Floods in Niger Displace 23,000 People in Less Than a Month
There is a humanitarian crisis looming in Niger.
The West African country, already experiencing instability as a result of violent attacks by Islamist terror groups, is now experiencing floods that have forced some 23,000 people to flee their homes since the beginning of October.
News agency AFP reports that abnormally heavy rainfall in the southeast region of the country has caused the Komadougou Yobe river to burst its banks, flooding villages and damaging farm lands.
AFP also reports that at least two villages near the city of Diffa have been “completely submerged”, forcing 2,500 households to flee. Around 400 of these families are being sheltered in a gym in Diffa.
Amadou Issa, a rice farmer, told AFP: “We have been fighting for days to stop the water rising, but it's not working. The sandbags we've been using to keep the water out are completely under water.”
Niger, which is one of the poorest countries in the world, has a history of extreme weather, including floods. The Floodlist reported in September that more than 40 people had died as a result of the flooding in Niger.
“Flooding has affected some areas of Niger since June to July, but have worsened over the last week,” it said on its website.
According to the United Nations Office for the Coordination of Humanitarian Affairs (UN-OCHA) in Niger, almost 70,000 people had been affected by September. The floods have destroyed homes, businesses, schools, farms, and livestock. ,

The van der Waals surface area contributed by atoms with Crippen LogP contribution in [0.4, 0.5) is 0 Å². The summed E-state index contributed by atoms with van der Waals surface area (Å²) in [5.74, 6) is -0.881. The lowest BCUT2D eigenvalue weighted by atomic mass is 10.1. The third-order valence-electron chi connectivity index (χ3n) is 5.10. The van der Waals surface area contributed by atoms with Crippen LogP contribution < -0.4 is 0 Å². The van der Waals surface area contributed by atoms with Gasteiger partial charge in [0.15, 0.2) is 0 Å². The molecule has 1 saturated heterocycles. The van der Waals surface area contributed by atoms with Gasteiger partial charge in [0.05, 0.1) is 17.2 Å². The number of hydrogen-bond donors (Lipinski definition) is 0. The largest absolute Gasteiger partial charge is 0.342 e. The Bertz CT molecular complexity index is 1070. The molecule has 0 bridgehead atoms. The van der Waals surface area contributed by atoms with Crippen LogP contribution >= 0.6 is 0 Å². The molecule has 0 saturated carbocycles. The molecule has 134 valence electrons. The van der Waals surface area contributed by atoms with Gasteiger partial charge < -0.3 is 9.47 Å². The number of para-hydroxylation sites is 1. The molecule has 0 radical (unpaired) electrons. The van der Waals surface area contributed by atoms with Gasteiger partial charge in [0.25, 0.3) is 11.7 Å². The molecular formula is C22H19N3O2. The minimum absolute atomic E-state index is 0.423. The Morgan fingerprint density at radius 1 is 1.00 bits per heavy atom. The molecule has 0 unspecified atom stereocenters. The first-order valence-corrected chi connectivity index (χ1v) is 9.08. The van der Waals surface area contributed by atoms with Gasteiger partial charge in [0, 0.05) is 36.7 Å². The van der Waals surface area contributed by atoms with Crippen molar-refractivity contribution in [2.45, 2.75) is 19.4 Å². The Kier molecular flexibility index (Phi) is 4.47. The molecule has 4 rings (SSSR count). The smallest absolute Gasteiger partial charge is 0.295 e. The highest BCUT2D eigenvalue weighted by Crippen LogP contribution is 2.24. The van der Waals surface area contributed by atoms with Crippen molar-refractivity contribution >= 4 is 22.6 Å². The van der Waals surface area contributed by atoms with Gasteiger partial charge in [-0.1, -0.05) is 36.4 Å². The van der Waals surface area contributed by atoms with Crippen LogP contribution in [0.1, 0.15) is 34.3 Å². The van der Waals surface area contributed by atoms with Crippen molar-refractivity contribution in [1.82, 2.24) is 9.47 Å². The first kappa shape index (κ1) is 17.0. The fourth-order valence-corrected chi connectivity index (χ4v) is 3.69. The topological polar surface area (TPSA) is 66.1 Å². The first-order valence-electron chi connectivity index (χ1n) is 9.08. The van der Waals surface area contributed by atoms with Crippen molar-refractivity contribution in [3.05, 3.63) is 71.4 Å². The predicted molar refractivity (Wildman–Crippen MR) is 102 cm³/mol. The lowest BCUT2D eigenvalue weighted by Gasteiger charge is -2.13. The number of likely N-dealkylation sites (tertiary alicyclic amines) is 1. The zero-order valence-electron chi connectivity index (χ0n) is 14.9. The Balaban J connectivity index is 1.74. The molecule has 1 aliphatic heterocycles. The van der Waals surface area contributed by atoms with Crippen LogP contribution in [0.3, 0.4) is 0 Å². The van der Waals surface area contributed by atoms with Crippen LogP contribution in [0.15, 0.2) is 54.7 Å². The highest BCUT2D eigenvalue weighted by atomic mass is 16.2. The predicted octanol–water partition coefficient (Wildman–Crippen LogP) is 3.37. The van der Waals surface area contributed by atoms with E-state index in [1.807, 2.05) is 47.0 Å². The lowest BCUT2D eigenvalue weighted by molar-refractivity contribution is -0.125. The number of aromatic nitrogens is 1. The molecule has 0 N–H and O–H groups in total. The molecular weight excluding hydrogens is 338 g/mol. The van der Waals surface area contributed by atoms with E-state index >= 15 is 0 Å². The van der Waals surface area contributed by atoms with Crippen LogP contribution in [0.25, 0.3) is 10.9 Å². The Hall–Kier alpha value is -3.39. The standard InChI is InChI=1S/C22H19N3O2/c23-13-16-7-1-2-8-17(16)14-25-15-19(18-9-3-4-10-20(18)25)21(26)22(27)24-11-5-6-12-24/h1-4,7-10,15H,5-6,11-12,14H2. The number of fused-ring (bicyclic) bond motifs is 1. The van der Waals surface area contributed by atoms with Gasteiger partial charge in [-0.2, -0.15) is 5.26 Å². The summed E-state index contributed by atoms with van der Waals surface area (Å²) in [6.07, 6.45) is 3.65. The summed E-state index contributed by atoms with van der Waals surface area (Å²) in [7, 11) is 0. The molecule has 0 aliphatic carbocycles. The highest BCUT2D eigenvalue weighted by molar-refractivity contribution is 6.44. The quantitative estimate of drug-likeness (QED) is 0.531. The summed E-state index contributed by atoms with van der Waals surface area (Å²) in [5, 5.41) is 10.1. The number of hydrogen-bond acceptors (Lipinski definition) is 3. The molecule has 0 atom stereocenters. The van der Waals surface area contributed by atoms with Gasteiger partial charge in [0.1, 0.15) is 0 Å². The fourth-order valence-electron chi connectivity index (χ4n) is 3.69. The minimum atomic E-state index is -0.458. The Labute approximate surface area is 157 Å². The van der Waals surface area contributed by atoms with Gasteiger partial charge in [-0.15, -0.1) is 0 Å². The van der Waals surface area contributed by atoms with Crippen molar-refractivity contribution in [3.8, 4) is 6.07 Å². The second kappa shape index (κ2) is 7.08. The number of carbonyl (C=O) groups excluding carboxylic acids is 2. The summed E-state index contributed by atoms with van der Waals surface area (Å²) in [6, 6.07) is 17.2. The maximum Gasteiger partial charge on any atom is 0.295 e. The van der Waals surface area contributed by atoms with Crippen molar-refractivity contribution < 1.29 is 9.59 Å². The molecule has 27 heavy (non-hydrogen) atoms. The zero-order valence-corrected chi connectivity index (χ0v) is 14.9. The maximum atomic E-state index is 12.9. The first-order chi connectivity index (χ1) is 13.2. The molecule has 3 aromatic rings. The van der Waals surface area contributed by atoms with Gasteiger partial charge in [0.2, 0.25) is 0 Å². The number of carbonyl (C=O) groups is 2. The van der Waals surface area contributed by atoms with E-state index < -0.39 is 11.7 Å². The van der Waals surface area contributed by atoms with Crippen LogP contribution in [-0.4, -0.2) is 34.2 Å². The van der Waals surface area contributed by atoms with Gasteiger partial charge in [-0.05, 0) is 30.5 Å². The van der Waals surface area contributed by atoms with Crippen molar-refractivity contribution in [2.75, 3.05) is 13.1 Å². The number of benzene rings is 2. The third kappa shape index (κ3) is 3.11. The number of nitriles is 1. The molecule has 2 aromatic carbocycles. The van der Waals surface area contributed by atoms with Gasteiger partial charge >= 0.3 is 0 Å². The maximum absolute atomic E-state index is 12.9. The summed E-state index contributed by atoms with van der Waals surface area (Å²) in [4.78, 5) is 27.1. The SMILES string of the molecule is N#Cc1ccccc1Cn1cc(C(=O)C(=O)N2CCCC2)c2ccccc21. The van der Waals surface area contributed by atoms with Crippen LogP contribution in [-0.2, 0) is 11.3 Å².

Meanwhile, at least 3,000 people were affected by flooding in January, when the Niger River flooded 11 villages in the western Tillaberi region.
In 2017, the UN-OCHA published a report on flooding in Niger, and its effects on communities.
The report told of the anxiety that comes with the rainy season, and the damage heavy rainfall leaves behind, especially on homes, fields, pastures and livestock.
Flooding also comes with the risk of a cholera outbreak, and the World Health Organization has urged the government and other partners to be on alert for an outbreak.
At the time of the 2017 floods, aid organisations provided emergency food, shelter, and supplies to more than 9,000 people. However, according to Dieudonné Bamouni, the UN-OCHA head of office in Niger, relief efforts were not enough.
He called on humanitarian and development agencies to work with the Nigerien government to come up with sustainable prevention plans.
“A dollar invested in prevention equals $10 saved in the response,” he said. “As the saying goes, prevention is better than cure.”